Nature Notes – A time for daffodils and tulips

By Jim Gilbert

Narcissus is the scientific name for the well-known spring blooming plants called daffodils and jonquils.

All three names are used indiscriminately for the perennial plant that comes up each year from a bulb and has a star of petals surrounding a trumpet-like structure. Daffodil is the name most often used in Minnesota. The flowers come in yellow, white, yellow and white, or yellow and orange.

Daffodils are native to Europe and Asia. Most grow to a height of about two feet, and all have blade-like leaves. The bulbs are planted in early fall, about six inches deep. They like sunny locations or partial shade, and moist soil that has good drainage. The bulbs can be planted between shrubs, under small trees, in gardens, and also in lawn areas. Do not cut the lawn until the daffodil leaves have died down or the bulbs will be weakened and future flowering impaired. There is no need to lift daffodil bulbs after bloom time. Just enjoy the blossoms each spring.

The tulip has been the most popular spring-flowering bulb for centuries.

Bulbs are planted in late October into November; placed six to eight inches below ground level in a sunny garden location. There are thousands of varieties, some of which can thrive in the same spot for 20 years, though most remain productive and healthy for just a few years.

Most tulip plants have solitary, single, bell-shaped flowers that are red, pink, white or yellow. Bluish-green leaves are clustered around the base of the plants.

The Dutch have been in the tulip bulb business for more than 400 years, but tulips did not originate there, nor from Turkey where the Dutch go theirs. The flowers are native to the Mediterranean region and parts of Asia. Tulip is the Turkish word for turban.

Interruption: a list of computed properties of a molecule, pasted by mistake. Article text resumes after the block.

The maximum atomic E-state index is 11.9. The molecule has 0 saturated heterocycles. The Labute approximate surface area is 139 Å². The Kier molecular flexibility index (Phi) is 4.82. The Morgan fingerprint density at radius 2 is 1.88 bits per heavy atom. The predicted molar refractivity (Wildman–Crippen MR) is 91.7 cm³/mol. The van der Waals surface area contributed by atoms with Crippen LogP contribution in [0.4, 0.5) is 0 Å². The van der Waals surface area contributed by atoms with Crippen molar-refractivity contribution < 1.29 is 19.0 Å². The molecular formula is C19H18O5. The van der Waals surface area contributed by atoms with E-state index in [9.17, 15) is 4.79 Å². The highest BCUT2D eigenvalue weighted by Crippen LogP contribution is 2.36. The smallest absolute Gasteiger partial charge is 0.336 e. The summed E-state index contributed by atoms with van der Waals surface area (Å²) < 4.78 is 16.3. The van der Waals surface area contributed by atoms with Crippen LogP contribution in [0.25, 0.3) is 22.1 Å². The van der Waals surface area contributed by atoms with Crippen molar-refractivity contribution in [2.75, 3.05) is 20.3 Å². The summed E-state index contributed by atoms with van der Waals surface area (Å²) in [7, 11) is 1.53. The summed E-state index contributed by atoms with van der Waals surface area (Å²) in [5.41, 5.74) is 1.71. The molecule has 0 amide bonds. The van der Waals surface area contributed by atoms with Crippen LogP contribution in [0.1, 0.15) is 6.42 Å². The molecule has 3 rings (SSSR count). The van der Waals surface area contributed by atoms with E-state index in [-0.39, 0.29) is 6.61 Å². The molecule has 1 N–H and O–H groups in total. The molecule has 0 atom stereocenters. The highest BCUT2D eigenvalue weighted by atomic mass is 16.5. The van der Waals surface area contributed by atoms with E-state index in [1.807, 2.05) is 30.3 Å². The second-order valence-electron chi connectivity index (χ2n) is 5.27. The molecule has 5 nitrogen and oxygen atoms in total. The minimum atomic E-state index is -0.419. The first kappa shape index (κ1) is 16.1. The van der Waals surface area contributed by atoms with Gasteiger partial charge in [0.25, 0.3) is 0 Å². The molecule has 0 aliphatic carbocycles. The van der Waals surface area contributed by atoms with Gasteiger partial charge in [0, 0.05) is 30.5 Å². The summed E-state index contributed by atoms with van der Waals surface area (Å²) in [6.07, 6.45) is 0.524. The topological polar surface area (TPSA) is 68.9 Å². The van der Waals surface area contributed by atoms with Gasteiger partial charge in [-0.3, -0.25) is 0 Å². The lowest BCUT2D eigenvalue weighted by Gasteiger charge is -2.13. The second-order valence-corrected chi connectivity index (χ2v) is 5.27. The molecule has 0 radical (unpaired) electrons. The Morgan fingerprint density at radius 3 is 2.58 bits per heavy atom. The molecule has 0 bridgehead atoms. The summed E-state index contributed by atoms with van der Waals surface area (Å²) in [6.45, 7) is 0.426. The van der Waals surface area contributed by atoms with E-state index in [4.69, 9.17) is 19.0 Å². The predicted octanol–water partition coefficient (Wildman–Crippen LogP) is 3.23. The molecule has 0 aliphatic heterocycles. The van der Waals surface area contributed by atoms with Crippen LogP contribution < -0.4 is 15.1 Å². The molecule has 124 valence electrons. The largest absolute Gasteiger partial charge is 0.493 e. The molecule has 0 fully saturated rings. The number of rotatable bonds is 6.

What’s happening outdoor now?

We are beginning the emerald-green time, with many tones of green and the lush look to the landscape. Trees and shrubs have started to leaf out, and forest floors are dotted with over a dozen species of blooming wildflowers such as bloodroots and cut-leaved toothworts.

Rose-breasted grosbeaks, ruby-throated hummingbirds and house wrens are returning. Also look for Baltimore orioles. They winter in Central America, and arrive in numbers the first two weeks in May. These orioles have a strong homing instinct and often return year after year to nest in the same yard and even the same tree.

Orioles are easily attracted to feeding stations offering grape jelly, orange halves or sugar water. Expect to see the first tiny Canada goose goslings swimming with their parents and grazing on fresh green grasses. Northern cardinals, black-capped chickadees, eastern bluebirds and wood ducks are among the birds now incubating eggs.

Leopard, wood and western chorus frogs add their captivating vocalizations to the spring air. Young gray squirrels may leave their nests. Red fox kits come out of their dens to play in the sunlight.

The ice covers left Swede Lake near Watertown on April 19, Lake Waconia April 23, and Lake Minnetonka April 24. At this time most northern Minnesota lakes are ice-free.


On May 8 a year ago

We had a mostly cloudy day with a low temperature of 58 and a high of 78 degrees F. Lawns were being mowed, forsythia shrubs and magnolias bloomed nicely, and some farmers were working the soil and planting. Our neighbors, Joe and RaeAnn Tewinkel, pulled their first rhubarb and made sauce (this year April 22). The first American toads were heard trilling. Migrating scarlet tanagers appeared.